This is the my reading list of papers on domain adaption. This list is based on paperswithcode
Google Brain proposed MLP-Mixer (code is available in google-research/vision_transformer official) which solely used multi-perceptron network (MLP) for computer vision tasks. This is different most commonly used convolution neural network (CNN) or more recently transformer based approaches. The experiment on image classification indicates that, given sufficient amount of data (e.g., 100M images) for pre-training then fine-tuned for target task (ImageNet 2012), MLP-Mixer is able to achieve competitive result as CNN and transformer. However, the performance drops far belower than CNN when insufficient amount of data are available for pre-training, especially for its larger variation. It is also found at similar accuracy, MLP-Mixer and transformer are faster than CNN (ResNet) for inference and training by 2~3 times.
This is my reading note for GANFIT: Generative Adversarial Network Fitting for High Fidelity 3D Face Reconstruction. The code is available in GANFit. GANFit reconstructs high quality texture and geometry from a single image with precise identity recovery. To do this, it utilizes GANs to train a very powerful generator of facial texture in UV space. Then, it revisits the original 3D Morphable Models (3DMMs) fitting approaches making use of non-linear optimization to find the optimal latent parameters that best reconstruct the test image but under a new perspective. It optimizes the parameters with the supervision of pretrained deep identity features through our end-to-end differentiable framework.
An operating expense (OPEX) is an expense required for the day-to-day functioning of a business. In contrast, a capital expense (CAPEX) is an expense a business incurs to create a benefit in the future. Operating expenses and capital expenses are treated quite differently for accounting and tax purposes. This note is based on my reading of The Difference Between an Operating Expense vs. a Capital Expense
This is reading note for Avatarme: Realistically renderable 3d facial reconstruction ‘in-The-wild’, which was published in CVPR 2020 and code is available in github. Avatarme aims to reconstruct photorealistic 3D faces from a single “in-the-wild” image with an increasing level of detail. It could generate 4K by 6K-resolution 3D faces from a single low-resolution image that, for the first time, bridges the uncanny valley.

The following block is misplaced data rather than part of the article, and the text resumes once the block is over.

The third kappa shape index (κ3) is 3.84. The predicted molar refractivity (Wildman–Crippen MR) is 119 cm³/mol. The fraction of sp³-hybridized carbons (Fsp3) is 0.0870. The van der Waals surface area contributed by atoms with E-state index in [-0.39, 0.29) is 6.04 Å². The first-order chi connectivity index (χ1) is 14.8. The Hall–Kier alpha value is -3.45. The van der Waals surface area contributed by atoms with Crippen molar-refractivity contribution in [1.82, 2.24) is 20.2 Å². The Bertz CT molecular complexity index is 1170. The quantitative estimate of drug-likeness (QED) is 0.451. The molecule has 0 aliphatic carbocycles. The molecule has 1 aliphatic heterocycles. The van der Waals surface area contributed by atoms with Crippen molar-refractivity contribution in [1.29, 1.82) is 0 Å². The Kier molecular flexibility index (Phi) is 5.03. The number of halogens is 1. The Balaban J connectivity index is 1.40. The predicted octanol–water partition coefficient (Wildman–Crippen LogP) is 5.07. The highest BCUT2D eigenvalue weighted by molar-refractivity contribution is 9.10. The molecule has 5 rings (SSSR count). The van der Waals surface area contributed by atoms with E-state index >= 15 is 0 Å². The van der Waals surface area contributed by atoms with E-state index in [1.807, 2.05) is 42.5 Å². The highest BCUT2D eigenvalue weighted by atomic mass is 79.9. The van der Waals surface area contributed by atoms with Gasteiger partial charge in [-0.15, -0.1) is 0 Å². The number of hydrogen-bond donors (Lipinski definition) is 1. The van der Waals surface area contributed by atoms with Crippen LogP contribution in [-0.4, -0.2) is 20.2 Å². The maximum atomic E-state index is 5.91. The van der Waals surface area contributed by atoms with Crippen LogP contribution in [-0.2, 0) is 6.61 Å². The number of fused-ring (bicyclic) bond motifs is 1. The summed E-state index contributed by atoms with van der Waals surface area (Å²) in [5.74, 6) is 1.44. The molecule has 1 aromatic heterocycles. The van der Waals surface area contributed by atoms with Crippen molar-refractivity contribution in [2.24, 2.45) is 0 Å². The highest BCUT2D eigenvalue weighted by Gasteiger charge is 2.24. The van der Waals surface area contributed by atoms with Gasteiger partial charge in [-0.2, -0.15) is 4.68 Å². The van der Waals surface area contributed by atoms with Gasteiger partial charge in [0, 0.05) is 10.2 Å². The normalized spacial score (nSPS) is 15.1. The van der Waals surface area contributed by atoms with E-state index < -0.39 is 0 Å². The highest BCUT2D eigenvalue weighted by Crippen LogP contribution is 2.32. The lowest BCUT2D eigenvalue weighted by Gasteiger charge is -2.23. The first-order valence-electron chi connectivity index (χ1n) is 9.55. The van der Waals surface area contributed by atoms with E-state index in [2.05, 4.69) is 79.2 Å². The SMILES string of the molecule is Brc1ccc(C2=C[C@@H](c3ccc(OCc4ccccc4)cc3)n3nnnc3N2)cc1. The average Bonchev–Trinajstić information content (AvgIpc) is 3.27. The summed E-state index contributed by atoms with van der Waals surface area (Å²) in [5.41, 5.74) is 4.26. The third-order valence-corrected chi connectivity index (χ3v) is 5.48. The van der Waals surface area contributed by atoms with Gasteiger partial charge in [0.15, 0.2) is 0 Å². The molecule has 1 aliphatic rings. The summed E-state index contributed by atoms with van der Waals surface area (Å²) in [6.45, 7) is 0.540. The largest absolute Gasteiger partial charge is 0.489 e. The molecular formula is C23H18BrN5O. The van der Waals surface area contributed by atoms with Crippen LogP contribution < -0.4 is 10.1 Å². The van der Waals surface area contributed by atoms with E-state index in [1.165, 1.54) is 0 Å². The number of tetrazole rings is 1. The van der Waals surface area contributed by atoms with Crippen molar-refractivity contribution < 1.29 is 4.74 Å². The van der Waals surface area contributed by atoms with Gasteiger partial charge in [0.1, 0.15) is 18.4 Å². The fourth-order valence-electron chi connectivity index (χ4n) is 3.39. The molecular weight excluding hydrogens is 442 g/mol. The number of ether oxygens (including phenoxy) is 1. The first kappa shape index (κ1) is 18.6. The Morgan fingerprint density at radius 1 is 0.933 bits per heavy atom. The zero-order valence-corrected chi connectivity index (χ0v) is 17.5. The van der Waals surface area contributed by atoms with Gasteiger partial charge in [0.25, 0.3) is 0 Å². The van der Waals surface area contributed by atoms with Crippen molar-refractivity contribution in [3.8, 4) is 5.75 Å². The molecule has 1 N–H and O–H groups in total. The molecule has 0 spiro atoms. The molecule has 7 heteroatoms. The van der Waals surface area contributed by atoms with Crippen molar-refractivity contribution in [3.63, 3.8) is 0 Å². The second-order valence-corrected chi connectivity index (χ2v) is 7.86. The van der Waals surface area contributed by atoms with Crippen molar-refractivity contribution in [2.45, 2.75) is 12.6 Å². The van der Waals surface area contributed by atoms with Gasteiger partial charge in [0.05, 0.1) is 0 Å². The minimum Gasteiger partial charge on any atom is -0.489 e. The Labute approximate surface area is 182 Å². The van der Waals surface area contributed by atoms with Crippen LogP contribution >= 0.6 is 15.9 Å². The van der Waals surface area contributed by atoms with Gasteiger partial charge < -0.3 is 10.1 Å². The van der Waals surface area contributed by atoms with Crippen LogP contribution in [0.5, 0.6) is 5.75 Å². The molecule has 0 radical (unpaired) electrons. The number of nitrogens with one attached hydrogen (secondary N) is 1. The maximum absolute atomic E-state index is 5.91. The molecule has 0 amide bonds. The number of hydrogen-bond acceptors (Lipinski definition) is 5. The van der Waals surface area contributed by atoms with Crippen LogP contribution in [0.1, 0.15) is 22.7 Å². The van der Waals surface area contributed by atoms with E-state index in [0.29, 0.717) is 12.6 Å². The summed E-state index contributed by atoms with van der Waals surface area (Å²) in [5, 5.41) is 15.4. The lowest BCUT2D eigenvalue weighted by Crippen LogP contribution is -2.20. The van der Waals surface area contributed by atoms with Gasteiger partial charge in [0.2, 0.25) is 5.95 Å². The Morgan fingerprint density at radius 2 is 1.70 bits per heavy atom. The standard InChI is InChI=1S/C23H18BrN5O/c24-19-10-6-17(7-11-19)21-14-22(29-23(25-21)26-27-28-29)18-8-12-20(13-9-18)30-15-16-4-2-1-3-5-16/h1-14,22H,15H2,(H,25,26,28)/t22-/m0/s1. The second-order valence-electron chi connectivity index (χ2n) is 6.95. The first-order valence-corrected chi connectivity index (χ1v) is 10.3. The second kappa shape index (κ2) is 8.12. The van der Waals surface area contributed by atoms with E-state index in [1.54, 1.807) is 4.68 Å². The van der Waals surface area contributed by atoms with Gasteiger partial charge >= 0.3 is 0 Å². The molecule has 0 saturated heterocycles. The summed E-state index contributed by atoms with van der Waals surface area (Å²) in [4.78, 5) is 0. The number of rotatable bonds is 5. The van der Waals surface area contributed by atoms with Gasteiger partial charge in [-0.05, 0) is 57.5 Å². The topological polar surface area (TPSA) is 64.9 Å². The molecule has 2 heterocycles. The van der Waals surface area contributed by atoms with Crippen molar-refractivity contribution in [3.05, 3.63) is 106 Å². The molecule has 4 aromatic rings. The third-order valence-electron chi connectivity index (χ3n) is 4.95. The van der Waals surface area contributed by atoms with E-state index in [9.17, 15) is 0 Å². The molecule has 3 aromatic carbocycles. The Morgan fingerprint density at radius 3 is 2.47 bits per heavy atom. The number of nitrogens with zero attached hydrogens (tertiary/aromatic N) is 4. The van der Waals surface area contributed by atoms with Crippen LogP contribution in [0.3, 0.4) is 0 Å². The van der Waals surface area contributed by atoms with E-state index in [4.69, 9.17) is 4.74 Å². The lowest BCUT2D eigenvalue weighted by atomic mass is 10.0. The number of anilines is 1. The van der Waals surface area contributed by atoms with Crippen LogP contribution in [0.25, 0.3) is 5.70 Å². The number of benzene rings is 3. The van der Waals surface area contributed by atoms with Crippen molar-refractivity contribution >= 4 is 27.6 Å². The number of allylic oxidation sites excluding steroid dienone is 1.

This notebooks describes the models which could represent animatable 3D face mesh, which is usually referred 3D morphorble model (3DMM).
This is my reading note for Learning to Regress 3D Face Shape and Expression from an Image without 3D Supervision (code). The paper is also called RingNet and was published in CVPR 2019. The paper solves the problems of 3D face reconstruction from a single 2D image and the training requires no 3D ground truth. To this end, RingNet leverages multiple images of a person and automatically detected 2D face features. It uses a novel loss that encourages the face shape to be similar when the identity is the same and different for different people. This is based on observation that an individual’s face shape is constant across images, regardless of expres- sion, pose, lighting, etc.
This is my reading note for paper Learning an Animatable Detailed 3D Face Model from In-The-Wild Images and code is available in DECA. The paper proposed method for producing animatable detailed 3D face model from uncontrolled image datasets. For uncontrolled, it means no control light settings and camera view angles are required; however it does require the dataset contains multiple images for each subjets.